Poverty Lessons

“I am sick and tired of all the people in the United States that live off the government.  They are lazy and just want a free hand-out.  Why can’t they just get a job and work like the rest of us ?”

Some of the volunteers and administrators of a community outreach center where I volunteer recently attended an inservice program called BRIDGES out of POVERTY, created by Philip E DeVol, Ruby K. Payne, and Terie Dreussi Smith.   The research and studies they have completed  does not support that quote.

During the inservice, We spent a significant amount of time comparing the lives and beliefs of those who live in poverty and those of us who live within the Middle Class.  What I learned in this presentation has opened my eyes to the plight of those in poverty and especially those who live  with generational poverty.

Did you know that there are thousands of ways into poverty, but according to the authors of this program, there are basically only 4 ways out?

The four ways out of poverty are things we “middle classers”  take for granted.  Think about your life for a moment.  When things go wrong or start a downward slide, most of us have (1) key relationships.  We have a support group.  It may be family, friends, coworkers, neighbors; but we  have a lot of people who will help us out.  (2) Most of us have always had a vision; a goal.  How old were you when someone first asked “What do you want to be when you grow up?”  From an early age that we have been taught that we will have a job, a career, perhaps further our education.  We have goals.  (3) Most of us have a skill or a talent that we can use to achieve our goal.  Our parents helped cultivate these talents, helped us discover what we were good at, and we eventually found the pathway to achievement that used that skill or talent.   (4) We want to be successful.  If  for some reason, we fall onto hard times and find ourselves living in poverty, we have the motivation and desire to get out.  It is too painful to stay.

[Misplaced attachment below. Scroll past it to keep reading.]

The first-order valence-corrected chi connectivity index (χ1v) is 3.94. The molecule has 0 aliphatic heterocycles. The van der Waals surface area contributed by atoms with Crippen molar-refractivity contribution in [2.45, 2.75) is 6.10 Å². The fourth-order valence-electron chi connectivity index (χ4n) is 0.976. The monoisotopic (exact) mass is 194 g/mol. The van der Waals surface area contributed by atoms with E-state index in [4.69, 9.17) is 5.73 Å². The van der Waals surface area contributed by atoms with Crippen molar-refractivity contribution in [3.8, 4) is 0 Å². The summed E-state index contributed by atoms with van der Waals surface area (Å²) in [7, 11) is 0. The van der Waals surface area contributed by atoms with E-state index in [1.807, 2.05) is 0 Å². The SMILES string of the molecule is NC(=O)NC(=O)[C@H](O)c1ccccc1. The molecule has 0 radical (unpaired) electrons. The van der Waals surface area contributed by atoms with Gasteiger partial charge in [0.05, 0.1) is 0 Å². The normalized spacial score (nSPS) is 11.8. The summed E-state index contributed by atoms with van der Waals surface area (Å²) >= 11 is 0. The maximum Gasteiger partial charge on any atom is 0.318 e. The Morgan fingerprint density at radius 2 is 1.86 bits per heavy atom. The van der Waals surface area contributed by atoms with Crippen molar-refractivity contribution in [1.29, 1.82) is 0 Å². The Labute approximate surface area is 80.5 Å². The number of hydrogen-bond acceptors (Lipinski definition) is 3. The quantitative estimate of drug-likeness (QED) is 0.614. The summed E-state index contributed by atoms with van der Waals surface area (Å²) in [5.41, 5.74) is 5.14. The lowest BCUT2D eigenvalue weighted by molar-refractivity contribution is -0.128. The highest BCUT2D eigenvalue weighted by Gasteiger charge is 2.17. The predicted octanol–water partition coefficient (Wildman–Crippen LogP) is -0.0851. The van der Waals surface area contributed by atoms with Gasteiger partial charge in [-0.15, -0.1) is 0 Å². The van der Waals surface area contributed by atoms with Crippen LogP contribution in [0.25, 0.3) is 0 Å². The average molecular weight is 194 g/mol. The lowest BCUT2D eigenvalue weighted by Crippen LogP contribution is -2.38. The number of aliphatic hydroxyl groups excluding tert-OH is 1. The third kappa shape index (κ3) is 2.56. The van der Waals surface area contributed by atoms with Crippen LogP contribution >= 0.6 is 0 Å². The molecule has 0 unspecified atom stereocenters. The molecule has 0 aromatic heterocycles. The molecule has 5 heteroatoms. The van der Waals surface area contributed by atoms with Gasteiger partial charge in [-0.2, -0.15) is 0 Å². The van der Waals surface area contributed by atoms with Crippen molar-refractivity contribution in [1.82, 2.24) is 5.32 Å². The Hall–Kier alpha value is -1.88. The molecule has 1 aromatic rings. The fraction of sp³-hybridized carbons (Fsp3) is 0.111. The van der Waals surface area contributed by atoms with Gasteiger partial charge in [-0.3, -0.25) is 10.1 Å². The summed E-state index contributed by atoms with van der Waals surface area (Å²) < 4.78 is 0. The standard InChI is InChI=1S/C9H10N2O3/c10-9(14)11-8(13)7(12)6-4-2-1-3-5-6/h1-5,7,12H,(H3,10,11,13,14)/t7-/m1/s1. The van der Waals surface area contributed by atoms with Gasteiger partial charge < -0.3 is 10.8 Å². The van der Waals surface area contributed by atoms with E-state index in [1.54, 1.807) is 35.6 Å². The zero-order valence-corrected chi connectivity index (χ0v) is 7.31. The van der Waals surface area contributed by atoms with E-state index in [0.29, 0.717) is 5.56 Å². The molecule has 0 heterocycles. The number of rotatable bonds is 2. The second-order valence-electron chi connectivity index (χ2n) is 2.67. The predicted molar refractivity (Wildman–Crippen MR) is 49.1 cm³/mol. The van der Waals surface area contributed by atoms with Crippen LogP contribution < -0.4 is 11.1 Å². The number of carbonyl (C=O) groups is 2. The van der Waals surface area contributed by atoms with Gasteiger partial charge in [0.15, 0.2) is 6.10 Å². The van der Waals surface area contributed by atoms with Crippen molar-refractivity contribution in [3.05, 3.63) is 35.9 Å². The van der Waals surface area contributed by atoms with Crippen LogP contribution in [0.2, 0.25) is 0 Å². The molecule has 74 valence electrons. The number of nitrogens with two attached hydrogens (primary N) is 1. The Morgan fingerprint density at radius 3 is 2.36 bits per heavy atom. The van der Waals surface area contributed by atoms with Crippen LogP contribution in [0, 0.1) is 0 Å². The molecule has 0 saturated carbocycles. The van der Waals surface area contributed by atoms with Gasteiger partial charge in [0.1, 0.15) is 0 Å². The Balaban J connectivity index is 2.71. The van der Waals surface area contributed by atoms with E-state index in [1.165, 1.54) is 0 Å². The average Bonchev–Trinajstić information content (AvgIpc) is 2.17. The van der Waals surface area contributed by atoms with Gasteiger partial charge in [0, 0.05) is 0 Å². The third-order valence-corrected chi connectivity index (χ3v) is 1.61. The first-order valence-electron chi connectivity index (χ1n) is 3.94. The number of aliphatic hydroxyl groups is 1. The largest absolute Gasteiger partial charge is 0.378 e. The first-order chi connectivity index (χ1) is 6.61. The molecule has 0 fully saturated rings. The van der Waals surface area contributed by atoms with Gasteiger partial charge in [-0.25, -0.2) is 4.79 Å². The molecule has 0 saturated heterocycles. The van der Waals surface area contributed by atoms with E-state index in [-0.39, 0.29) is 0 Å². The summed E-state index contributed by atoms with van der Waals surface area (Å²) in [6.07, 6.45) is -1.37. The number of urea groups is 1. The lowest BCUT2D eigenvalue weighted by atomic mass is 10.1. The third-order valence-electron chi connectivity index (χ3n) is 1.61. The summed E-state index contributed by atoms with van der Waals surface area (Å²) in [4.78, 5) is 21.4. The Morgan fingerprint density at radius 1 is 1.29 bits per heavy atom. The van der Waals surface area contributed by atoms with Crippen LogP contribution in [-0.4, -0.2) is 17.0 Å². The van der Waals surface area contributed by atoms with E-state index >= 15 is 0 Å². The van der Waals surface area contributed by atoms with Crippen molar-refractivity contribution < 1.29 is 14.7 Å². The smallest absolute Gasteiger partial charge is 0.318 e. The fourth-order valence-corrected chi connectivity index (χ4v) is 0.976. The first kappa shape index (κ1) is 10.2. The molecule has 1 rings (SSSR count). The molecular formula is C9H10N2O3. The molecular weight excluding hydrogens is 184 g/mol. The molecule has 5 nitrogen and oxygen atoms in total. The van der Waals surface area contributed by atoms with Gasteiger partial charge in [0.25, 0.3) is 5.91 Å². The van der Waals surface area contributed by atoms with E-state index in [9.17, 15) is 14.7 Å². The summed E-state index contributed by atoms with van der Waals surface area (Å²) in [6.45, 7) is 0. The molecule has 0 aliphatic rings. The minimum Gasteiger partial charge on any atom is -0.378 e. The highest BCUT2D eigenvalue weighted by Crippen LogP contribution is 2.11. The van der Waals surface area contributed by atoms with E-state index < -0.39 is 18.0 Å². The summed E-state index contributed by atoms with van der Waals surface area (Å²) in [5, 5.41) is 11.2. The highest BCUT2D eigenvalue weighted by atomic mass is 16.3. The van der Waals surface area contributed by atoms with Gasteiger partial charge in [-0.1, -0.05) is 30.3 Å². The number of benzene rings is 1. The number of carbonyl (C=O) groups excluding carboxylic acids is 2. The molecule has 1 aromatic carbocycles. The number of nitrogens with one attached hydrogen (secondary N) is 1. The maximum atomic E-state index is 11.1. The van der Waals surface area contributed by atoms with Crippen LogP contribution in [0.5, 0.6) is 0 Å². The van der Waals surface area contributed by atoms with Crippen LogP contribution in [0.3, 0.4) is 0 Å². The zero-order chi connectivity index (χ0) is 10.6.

Those who live in generational poverty lack key relationships.  Relationships are important to those in poverty, but the relationships that they cultivate are not those that can help them escape from poverty.  The relationships that they have can only help them with short-term assistance.   A ride when the car breaks down, a few dollars for food or medicine when the kids get sick, food stamps, a place to stay for a few nights.  Individuals from generational poverty may not have a long-term goal.  Their goals are much simpler;  food, shelter, survival.   Talent?  Those who live in poverty certainly have talents; the difference being those talents were not nurtured or developed.  Their families were too busy just surviving and trying to meet their basic needs.  Motivation to escape poverty is often lacking.   For many, it does not seem within the realm of possibility.   There are too many hurdles to jump over and they cannot  picture their lives any differently than it has always been.

There was so much more to this presentation.  It is a fascinating topic, and a huge problem for our country and our world.

For more information visit   http://www.bridgesoutofpoverty.com/Community/

To become a Blogger for Peace, visit this wordpress blog

http://bloggers4peace.wordpress.com/about-b4peace/

 

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About Life in the 50's and beyond...

Welcome to Life in the 50's and 60's and beyond .... where I write about my childhood memories, music of the 60's and about life in the country. I am a mother, grandmother, farmer's wife, business owner, and retired teacher.
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18 Responses to Poverty Lessons

  1. “I’ve been rich and I’ve been poor. Rich is better.” Ella Fitzgerald

    So true, those who have never experienced poverty don’t understand. On the other hand, it is important to do what you can to help yourself and sometimes Tough Love is required. Dianne